Breaking Down Ethics: Imperatives and Conflicts

In my previous Insight, we looked at the importance of avoiding ‘amoral’ behaviour by identifying, and neutralising, the four enablers of self-deception that can hide ethical dilemmas from view. Of course, simply acknowledging the existence of an ethical dilemma, while a good start, does not in itself provide a solution.

By: Andrew Miller, Organizational Coach at Taylor & Francis Group


Ethical quandaries of any nature are often complex, messy and hard, and it is easy to feel unmoored and overwhelmed.

There are a number of models out there that can help frame ethical decisions, but one that I find particularly useful is Roger Steare’s ‘Ethicability’ presented in his book ‘Ethicability: (n) How to Decide What’s Right and Find the Courage to Do It’.

According to Steare, when faced with having to make an ethical judgement there are three ‘Ethical Imperatives’ that we must consider.

obediance, care, reason
When presented with an ethical dilemma, it is therefore always worth asking yourself the following questions:

  • Which processes/policies/laws must be followed? Which apply in this situation?
  • What would a reasonable person consider to be your duties of care to yourself and others?
  • Which course(s) of action would make the most sense from an objective, neutral perspective, applying impersonal criteria and reasoning?

Often, more than one (in fact, all three) imperatives can be in play when faced with an ethical decision, and ideally, they should be mutually reinforcing. However, sometimes it can feel like one or more imperatives may be in conflict. These are ‘external’ conflicts, and when they occur it is worth exploring what those conflicts might be, and how you can resolve them. Some good questions to ask would be:

  • Which of the three imperatives are most important/relevant in this situation? Why? Who is the best person to judge this?
  • In what respects are the imperatives mutually reinforcing in this situation? Where might they be in conflict with each other, and how could that be resolved?
  • What would be the ideal outcome in this situation? What outcomes do you want to avoid? What is realistic/possible?

The above questions can help you to structure your thinking, and start to find a way through the ethical dilemma. However, sometimes it feels really hard to step back and take an objective view of the situation. When this is the case, we may find that we are caught up in one or more of the three ‘Ethical Conflicts’ that can complicate ethical judgements.

desire, interest, principle

As with the Ethical Imperatives, often more than one will be in play in any given situation. These represent ‘internal’ conflicts within ourselves and are the most challenging, so it is important to consider the possibility of whether one or more of these conflicts could be skewing your judgement.

If you find yourself feeling conflicted, ask yourself:

  • Which of the three conflicts may be in play? Who would be the best person to judge this?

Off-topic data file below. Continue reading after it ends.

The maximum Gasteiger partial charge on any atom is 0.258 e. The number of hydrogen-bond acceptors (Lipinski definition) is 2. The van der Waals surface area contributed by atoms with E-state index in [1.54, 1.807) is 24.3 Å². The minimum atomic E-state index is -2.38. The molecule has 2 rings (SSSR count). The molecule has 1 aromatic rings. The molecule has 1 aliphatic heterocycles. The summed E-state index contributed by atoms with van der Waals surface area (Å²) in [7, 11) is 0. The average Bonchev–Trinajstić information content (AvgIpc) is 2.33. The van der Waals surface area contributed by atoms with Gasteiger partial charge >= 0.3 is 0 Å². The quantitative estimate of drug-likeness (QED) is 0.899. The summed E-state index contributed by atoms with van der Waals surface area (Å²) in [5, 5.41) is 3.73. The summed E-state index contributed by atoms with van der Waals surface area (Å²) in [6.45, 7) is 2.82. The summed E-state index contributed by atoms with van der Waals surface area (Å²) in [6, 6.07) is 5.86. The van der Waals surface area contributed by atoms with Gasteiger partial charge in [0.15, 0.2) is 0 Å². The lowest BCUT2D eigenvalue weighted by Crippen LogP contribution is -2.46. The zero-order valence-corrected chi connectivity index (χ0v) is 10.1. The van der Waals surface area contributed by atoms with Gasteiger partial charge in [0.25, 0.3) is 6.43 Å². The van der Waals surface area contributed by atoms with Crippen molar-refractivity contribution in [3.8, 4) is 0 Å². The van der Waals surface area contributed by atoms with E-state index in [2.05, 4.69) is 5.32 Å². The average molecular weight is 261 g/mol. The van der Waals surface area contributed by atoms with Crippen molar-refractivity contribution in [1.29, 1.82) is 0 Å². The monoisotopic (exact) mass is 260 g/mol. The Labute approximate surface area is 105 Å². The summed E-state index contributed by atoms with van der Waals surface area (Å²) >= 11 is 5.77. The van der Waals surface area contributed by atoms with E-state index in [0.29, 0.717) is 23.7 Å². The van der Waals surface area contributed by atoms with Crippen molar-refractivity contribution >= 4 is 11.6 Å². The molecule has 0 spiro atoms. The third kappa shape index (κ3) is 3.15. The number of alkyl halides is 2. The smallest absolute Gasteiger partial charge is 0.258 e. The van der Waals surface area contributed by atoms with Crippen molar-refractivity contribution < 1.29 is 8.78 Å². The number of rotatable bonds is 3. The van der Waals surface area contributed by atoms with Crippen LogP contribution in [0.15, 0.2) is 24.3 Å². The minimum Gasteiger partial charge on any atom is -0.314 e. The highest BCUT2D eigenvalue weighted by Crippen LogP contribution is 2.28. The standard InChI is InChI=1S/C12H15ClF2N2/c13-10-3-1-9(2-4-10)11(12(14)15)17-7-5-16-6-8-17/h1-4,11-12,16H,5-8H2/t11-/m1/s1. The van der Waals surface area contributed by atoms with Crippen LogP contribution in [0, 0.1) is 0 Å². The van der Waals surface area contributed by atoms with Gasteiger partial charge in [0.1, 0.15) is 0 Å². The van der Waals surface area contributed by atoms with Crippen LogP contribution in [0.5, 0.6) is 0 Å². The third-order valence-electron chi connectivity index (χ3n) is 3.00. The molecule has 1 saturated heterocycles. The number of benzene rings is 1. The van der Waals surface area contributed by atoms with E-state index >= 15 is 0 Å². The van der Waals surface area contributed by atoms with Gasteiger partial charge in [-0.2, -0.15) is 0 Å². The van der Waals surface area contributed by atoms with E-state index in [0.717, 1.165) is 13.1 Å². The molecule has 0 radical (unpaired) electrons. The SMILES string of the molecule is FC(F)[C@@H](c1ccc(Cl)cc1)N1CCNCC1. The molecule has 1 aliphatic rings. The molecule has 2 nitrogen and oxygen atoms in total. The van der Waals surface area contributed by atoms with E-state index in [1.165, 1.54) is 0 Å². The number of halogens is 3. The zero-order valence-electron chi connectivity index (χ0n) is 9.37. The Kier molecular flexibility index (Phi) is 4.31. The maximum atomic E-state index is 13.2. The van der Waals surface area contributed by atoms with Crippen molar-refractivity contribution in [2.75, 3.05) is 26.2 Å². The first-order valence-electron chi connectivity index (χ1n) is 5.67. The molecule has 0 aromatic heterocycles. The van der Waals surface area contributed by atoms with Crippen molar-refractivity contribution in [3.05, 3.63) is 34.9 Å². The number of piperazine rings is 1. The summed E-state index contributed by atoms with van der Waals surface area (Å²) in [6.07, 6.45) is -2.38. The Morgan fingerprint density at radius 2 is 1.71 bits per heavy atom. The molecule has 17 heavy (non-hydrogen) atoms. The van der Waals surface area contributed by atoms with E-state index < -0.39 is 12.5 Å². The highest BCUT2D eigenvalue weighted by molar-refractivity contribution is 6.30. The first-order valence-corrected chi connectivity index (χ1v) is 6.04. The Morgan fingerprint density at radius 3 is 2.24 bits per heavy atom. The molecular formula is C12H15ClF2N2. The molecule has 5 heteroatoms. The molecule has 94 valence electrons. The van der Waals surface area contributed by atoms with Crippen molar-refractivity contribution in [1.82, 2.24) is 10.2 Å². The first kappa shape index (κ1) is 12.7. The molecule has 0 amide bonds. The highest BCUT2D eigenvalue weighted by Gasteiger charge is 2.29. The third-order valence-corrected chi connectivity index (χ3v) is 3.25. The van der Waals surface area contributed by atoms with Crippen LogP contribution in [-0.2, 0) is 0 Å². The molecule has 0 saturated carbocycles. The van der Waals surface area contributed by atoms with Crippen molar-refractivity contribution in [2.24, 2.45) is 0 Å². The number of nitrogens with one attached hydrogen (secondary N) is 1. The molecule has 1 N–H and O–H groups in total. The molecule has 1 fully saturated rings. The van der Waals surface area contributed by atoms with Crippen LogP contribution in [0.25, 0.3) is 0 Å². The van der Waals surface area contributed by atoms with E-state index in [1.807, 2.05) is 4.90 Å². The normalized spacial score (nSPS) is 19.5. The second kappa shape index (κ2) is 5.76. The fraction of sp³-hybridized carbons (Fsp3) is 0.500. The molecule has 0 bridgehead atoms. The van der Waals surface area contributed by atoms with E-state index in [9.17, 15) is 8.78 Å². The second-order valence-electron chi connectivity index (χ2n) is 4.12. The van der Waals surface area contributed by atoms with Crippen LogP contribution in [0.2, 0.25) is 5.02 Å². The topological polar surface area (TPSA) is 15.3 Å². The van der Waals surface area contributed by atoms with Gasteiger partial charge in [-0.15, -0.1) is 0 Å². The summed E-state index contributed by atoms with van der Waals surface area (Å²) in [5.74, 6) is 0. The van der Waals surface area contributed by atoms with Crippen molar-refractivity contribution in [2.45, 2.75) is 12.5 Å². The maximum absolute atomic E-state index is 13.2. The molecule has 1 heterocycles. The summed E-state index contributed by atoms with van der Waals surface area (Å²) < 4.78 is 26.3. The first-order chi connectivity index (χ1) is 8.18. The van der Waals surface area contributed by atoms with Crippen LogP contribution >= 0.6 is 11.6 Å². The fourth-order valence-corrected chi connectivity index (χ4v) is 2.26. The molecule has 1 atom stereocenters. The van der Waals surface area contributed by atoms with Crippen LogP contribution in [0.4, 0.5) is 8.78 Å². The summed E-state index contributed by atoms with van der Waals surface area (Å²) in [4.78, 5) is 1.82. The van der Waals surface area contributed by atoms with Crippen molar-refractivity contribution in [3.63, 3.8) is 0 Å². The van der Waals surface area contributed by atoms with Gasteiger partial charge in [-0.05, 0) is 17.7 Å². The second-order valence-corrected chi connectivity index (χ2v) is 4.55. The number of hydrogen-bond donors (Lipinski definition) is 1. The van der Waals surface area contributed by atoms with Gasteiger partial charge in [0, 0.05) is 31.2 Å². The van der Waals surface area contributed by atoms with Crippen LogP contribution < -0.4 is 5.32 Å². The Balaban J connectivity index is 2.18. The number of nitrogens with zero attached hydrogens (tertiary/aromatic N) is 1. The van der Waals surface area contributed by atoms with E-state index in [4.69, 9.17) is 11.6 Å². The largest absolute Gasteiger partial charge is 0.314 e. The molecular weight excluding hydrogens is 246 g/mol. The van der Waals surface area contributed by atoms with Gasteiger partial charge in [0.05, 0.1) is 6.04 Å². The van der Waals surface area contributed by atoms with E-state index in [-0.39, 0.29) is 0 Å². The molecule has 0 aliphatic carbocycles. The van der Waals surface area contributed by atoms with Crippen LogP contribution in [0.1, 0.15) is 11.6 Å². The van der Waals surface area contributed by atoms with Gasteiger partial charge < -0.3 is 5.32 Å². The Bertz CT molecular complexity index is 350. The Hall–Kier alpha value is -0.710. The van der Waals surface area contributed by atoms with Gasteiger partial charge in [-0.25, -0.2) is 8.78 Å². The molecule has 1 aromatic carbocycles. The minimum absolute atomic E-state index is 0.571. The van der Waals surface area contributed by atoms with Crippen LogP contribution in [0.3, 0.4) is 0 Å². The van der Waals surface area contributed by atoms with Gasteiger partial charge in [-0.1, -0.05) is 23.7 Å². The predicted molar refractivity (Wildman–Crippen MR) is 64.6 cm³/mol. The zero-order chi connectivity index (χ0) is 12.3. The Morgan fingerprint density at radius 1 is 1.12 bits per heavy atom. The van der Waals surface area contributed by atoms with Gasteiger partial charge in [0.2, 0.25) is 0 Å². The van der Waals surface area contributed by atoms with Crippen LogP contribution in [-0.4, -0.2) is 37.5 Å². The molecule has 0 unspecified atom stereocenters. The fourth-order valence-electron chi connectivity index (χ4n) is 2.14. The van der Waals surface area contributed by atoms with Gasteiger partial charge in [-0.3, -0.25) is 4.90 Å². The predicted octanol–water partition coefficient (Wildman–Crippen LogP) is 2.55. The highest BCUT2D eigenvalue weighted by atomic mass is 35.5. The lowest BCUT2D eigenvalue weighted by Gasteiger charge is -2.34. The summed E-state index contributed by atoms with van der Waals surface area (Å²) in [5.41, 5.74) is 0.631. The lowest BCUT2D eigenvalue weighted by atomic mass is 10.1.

• Which is weighing on you most? In what ways might it cloud or skew your moral judgement?
  • What steps can you take to avoid that happening?

Often, the best way to manage internal ethical conflicts is to apply the three ethical imperatives. For example, if you are a judge in a competition that your friend has entered into, there may be an ethical imperative of Obedience, in the form of a formal policy preventing you from judging entries that have been submitted by friends or family. You may consider that it is not in your friend’s best interest for you to judge their submission anyway (Care), as they themselves may feel uncomfortable, and if they won they may not feel they did so in a credible fashion. You may feel that it wouldn’t be fair from a consistency point of view (Reason) because several years ago you were in a similar position when a friend entered a competition where you were judge, and you recused yourself then. So why would you not this time?

Ultimately, when making decisions about what course of action you want to take, you need to make sure you listen to your “head”, i.e. what you think makes most rational sense, and to your “heart”, i.e. what feels right, and whether you feel comfortable with the decision. It is really important that both your head and your heart are equally satisfied with the final decision, as it will never be perfect, and things rarely work out exactly as we intend. The Ethicability framework is just that, a framework, and provides no answers, but I think it goes a long way towards helping us at least ask ourselves the right questions and keep ourselves honest.

Ethical dilemmas can cause a great deal of angst, and naturally we are fearful of making the wrong call. However, I firmly believe that from an ethical standpoint, the right or wrong call must not be judged on the outcome (which is where we so often focus our attention) but rather on the process that went into the decision. In a complex, imperfect world, the only thing you can hold on to at the end of the day is the fact that you made the best decision you could, in good faith, and in accordance with your values, based on the information that was available to you at the time.

In his essay Self-Reliance, Ralph Waldo Emerson writes “nothing is at last sacred but the integrity of your own mind.” It is a notion that is at once cautionary, and liberating.